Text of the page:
When it comes to air-conditioner size, the common notion would be that ‘bigger is better.’ We all know the risks of installing an A/C that is too small such as the unit cycling more frequently to try and meet temperature demands all the while driving up utility bills and shortening the life span of the blower, compressor, fan and other components. What some residential and commercial consumers alike might not be aware of is that an air-conditioner that is too large is harmful as well.
You very much need to take a Goldilocks approach to finding an air-conditioner that is ‘just right.’ An oversized unit will cool the home or business quickly, thus turn off before it can truly ‘condition’ the air. Remember that an A/C is used not only to cool a room, but also to remove moisture and to dehumidify a space. When your air-conditioner is too large, moisture will remain in the room causing it to be very uncomfortable and prone to mold growth.
Finding the Right Size A/C
So the threats of an improperly sized air-conditioner range from paying exorbitantly high utility bills or sitting in a moisture-rich space with mold all over the walls. Now that you understand the importance of finding the perfectly sized A/C, how do you go about measuring for it and shopping for it?
Luckily, there aren’t hundreds of options when it comes to air-conditioner size. The units are sold based on their tonnage, ranging from 1 ton to 5 ton for residential uses and up to 16 tons for commercial buildings. It should be noted that the tonnage isn’t the weight of the A/C, but rather a measurement of the amount of heat that can be removed from the home or business in an hour.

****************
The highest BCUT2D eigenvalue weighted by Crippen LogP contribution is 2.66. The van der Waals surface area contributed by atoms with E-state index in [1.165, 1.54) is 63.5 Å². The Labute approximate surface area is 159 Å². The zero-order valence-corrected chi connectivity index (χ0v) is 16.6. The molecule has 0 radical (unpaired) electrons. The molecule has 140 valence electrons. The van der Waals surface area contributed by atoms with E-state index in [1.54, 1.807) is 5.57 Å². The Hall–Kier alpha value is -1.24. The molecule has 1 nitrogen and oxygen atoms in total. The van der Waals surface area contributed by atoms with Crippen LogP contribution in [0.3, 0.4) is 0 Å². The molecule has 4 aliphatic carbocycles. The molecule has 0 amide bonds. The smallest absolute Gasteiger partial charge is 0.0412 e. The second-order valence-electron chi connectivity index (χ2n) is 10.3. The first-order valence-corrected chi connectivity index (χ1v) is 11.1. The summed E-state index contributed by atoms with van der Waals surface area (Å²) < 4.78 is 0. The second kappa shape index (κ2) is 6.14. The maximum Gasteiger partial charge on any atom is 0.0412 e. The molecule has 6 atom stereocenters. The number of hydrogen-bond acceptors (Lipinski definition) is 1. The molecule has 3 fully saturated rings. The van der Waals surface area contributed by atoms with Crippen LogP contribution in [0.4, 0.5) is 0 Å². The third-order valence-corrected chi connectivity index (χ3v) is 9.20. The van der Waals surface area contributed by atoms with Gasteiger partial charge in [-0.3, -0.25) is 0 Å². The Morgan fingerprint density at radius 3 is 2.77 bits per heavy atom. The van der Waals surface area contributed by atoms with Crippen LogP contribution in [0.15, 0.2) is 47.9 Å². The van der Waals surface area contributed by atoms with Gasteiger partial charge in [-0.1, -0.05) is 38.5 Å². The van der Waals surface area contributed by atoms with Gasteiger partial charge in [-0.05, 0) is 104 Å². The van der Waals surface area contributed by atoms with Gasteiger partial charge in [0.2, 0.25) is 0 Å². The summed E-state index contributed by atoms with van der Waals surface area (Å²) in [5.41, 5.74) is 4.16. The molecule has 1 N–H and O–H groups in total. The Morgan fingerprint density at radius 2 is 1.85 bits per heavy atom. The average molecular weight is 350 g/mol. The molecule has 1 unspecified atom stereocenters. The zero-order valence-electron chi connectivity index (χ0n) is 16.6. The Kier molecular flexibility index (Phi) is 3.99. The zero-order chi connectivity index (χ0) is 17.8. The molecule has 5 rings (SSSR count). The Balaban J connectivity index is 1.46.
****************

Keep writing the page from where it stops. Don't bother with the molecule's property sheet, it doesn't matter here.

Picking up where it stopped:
Air-Conditioners and BTU
Really only the three things you need to understand when it comes to finding the right air-conditioner size is tons, BTU and square footage of your home or business. One British Thermal Unit (BTU) is equivalent to the amount of heat that would be produced if you burned a single match all the way through. 12,000 of these BTUs can be removed by one ton of air-conditioner capacity in an hour (1 ton = 12,000 BTUs) so a 3 ton unit could remove 36,000 BTUs and so on.
But how many BTUs exist in your space? There is an all-purpose equation to figure this out:
**(square footage of your home or business times 25, divided by 12,000) – 0.5 = recommended A/C tonnage**
So a 2,000 square foot home multiplied by 25 would give you 50,000. Divide 50,000 by 12,000 to get 4.16. Subtract the 0.5 and the recommendations would be 3.5 to 4 ton of air-conditioning capacity. You could get to that with a single 4 ton unit or a dual 2 ton unit. This is something commercial A/C prospects have to evaluate – how they get to the 10+ tons of air-conditioning capacity that is needed for larger spaces. Do they use single units, zoned systems, split-duct air-conditioners, etc.?
Finding Specific Air-Conditioner Size
The equation for finding the correct A/C size is very generic however. Does a home in Maine need the same air-conditioning capacity as a home in Arizona? You still need to figure out the square footage that needs cooled but the accepted climate zones are as follows:
These will give you a better rough estimate for the air-conditioning capacity needed based on your climate. With the help of an air-conditioner contractor however you can go even more in-depth. Using calculations such as number of windows in your home, ceiling height, typical number of occupants, your ideal temperature and humidity settings, etc. we can find the air-conditioner that is truly your exact Goldilocks.
Contact us today for more information about calculating the exact specs for your new A/C unit. We can also inspect your existing unit to see if it is properly sized or if it is the root cause of high utility bills or a humid and uncomfortable space.